Point Gammon Light

The Point Gammon Light was a lighthouse that stood on its eponymous point at the south end of Great Island in West Yarmouth, Massachusetts, on the east side of Lewis Bay and the entrance to Hyannis Harbor.[1][2] Long inactive, it was converted into an ornithological observation tower in the late 19th century.[3]

Point Gammon Light
LocationPoint Gammon in West Yarmouth, Massachusetts, at entrance to Hyannis Harbor
Coordinates41°36′35″N 70°15′58″W / 41.60972°N 70.26611°W / 41.60972; -70.26611
Tower
Constructed1816
FoundationStone
ConstructionStone
ShapeConical tower
Light
Deactivated1858
Focal height70 ft (21 m)

HistoryEdit

The area around Gammon Point is particularly treacherous, and a petition to congress led to the construction of a stone tower on the same lines as the Race Point Light.[3] A stone keeper's house was also erected on the site.[4] This tower's light was first lit on November 21, 1816, and kept by Samuel Peak; he was succeeded by his son John, who remained at the station until its closure.[4] The tower was modified somewhat over time, with a brick extension raising the focal height to 70 ft (21 m).[3]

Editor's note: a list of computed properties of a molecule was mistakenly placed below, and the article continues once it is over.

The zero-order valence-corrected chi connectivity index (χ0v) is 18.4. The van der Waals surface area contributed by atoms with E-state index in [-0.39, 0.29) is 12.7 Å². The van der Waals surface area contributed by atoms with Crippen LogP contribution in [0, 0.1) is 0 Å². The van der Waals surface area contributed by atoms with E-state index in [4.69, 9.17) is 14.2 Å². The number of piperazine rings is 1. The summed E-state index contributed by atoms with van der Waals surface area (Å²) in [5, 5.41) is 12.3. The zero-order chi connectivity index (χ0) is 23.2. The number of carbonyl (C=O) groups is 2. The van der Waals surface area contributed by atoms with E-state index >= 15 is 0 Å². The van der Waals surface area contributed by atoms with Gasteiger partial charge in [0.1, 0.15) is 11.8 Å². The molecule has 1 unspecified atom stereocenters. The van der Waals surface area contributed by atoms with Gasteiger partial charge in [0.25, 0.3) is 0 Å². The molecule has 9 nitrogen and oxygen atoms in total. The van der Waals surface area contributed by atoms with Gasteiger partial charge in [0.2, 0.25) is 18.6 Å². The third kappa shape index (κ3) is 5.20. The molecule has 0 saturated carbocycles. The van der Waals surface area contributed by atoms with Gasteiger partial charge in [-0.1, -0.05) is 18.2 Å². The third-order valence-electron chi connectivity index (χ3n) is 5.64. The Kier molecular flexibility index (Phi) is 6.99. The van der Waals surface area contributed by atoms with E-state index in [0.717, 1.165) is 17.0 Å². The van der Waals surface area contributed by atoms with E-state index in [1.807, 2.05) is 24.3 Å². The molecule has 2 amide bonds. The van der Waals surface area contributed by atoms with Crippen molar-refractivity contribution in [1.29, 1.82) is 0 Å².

Traffic through the port was heavy, and it was decided to build an offshore tower to replace a lightship at a nearby shoal.[4] This lighthouse, the Bishop and Clerks Light, rendered the Point Gammon Light obsolete, and the latter was deactivated in 1858, the year the new tower was first lit.[3] John Peak moved briefly to the new station but served there only a year.[5]

The abandoned tower remained standing at the point, and with vandalism and other damage there was some thought of demolishing it, though this never came to pass. Instead, the tower was sold in 1872.[3] In 1882 Great Island was purchased by Charles B. Cory, the ornithologist, for use as a game preserve and bird sanctuary.[3][6] He restored the tower and added a structure on top for bird-watching, replacing the long absent lantern; the keeper's house was used to house his butterfly collection.[4] Cory lost his fortune in a stock market crash, and in 1914 he sold the land to Malcolm Greene Chace, a banker from Rhode Island; the property containing the old light has remained in the family since. In 1935 the keeper's house was dismantled and the stone reused to build a small house elsewhere on the island.[3] The tower itself was updated in the 1970s for use as a summer house, with a new chamber set atop the old stone tower for use as a bedroom.[3] The altered tower remains at the point, though it has not been lit as an aid to navigation for over 150 years.[citation needed]

ReferencesEdit

  1. ^ "Point Gammon Light". Jeremy D'Entremont.
  2. ^ Rowlett, Russ (2012-09-18). "Lighthouses of the United States: Southeast Massachusetts". The Lighthouse Directory. University of North Carolina at Chapel Hill.
  3. ^ a b c d e f g h "Point Gammon, MA". Lighthouse Friends.
  4. ^ a b c d "Point Gammon Light: History". Jeremy D'Entremont.
  5. ^ "Bishop and Clerks Light: History". Jeremy D'Entremont.
  6. ^ "Hyannis". Yarmouth Register. Yarmouth, MA. April 28, 1883. p. 1.